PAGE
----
Pattern is complex for me. Although I crave pattern in the ceramic objects I collect, I struggle to incorporate surface decoration onto my own pieces. Once I’ve made a sleek, clean-lined piece, the fear of ruining it with glaze or a bit of carving is debilitating. Sharing an interest in two opposing styles (bare clay and over-the-top embellished) has always made me feel wishy-washy, until I read about the interior design trend of maximal minimalism. This style, with its oxymoron title, embraces minimalism’s simple shapes with trim lines in combination with maximalism’s pop of bold color or streak of lavish pattern. The trend is very much about making a statement, which I love in a world where personal expression is on the rise and our culture is only becoming more and more visually oriented. Potters have been ahead of this design trend for as long as I can remember. Because ceramics is essentially a three-part process— forming, glazing, firing—it is inherent that a piece can exhibit more than one style, and do so successfully.

1 Bashar and Roula Jarjour's Rainbow 3, 10 in. (25 cm) in height, porcelain, underglaze, sgraffito, fired to cone 6, 2023.

Although I’m not sure this new style trend will cure my surface-decorating fears, it does appear on several pieces in the Pottery Making Illustrated readership contest “Pattern Play.” Look no further than Kimberly LaVonne’s piece, Maiz, a sleek matte-black bowl streaked with a bright yellow band of corn kernels around its midsection. Or, Bashar and Roula Jarjour’s deep-bellied vessel covered from top to bottom with a black-and-white geometric pattern except for an explosion of rainbow-colored disks flanking the rim (1). Or, Jerónimo Morquecho’s curved cylinder enveloped with a meticulously hand-painted pattern.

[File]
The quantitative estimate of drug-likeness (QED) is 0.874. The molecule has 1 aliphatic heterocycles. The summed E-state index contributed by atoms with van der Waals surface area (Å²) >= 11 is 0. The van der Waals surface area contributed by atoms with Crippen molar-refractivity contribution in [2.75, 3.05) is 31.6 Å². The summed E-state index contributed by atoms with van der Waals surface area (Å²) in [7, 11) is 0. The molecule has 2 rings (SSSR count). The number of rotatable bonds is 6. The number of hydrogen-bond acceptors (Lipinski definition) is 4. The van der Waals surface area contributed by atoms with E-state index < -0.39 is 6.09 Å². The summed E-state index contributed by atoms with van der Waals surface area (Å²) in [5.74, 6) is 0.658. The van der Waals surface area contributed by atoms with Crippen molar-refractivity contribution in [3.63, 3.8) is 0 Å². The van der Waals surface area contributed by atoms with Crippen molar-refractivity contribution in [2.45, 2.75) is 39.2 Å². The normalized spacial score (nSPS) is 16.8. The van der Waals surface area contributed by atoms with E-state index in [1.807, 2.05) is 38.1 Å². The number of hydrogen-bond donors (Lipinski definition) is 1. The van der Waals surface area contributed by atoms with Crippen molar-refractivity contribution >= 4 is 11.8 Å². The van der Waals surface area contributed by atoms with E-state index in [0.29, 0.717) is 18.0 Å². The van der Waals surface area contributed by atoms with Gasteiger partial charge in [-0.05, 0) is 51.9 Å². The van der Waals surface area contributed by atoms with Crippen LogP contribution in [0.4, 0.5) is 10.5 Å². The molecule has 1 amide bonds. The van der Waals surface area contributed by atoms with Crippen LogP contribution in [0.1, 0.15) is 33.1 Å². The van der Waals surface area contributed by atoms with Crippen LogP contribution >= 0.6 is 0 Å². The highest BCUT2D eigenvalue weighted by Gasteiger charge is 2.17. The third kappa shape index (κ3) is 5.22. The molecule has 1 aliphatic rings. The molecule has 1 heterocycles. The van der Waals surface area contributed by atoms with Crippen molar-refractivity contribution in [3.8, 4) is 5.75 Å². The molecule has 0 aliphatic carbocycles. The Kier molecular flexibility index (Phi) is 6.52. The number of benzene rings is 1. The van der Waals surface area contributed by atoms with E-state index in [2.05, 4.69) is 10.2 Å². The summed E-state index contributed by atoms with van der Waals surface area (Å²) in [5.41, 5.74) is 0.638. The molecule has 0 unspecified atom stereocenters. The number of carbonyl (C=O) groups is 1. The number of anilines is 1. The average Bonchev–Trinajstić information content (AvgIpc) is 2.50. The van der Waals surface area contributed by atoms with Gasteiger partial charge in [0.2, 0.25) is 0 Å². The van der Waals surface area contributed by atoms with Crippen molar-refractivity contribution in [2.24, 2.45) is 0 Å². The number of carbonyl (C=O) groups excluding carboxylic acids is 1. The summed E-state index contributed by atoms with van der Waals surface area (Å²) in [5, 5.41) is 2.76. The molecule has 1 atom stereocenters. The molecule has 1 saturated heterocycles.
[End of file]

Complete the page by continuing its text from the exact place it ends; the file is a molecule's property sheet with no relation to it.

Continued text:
Further parallels to interior design styles emerge in other patterns within the contest, including a nod to Mid-Century Modern in Jennifer Rosseter’s Charley Harper– inspired 3 a.m. (owl) (3), Yoshi Fujii’s sake set, and Brenton Duhan’s tripod-footed mugs. The wildly popular wallpaper trend can be found in Mandy Henebry’s stacked canisters, Don Reynold’s wine set (2), and Charlotte Middleton’s multi-piece still life. 

2 Don Reynolds’ Wine set, 3¼ in. (8 cm) in width (each), mid-range porcelain, underglazes, wax, glaze, fired in oxidation to cone 6, 2022. Photo: Jane Neuss Cohen. 3 Jennifer Rosseter’s 3 a.m. (Owl), 12 in. (30 cm) in width, handbuilt English Grolleg porcelain paper clay, underglaze, glaze, fired to cone 5 and cone 04, 22K gold luster fired to cone 018, 2023.

The patterns do not stop with the contest in this issue, which focuses on surface decoration and glazing. Didem Mert returns to show us how to transfer paper collage designs to ceramic surface decorations. Sam Briegel, inspired by fashion design, creates dessert plates with scallop-patterned rims. Michael A. Hall carves, sprays, resists, and lusters to build up luscious and vibrant layers on his teabowls. Amy Irish embraces paper cutouts, underglazes, and texture-making tools to fill her blooming bowls. 

To all the potters hesitant about pattern, glaze, and mark making, but who deeply want to embrace the fun of the process, try exploring this issue with a sense of fearlessness and discovery. Cheers! 

Holly Goring, Managing Editor
Topics: Ceramic Artists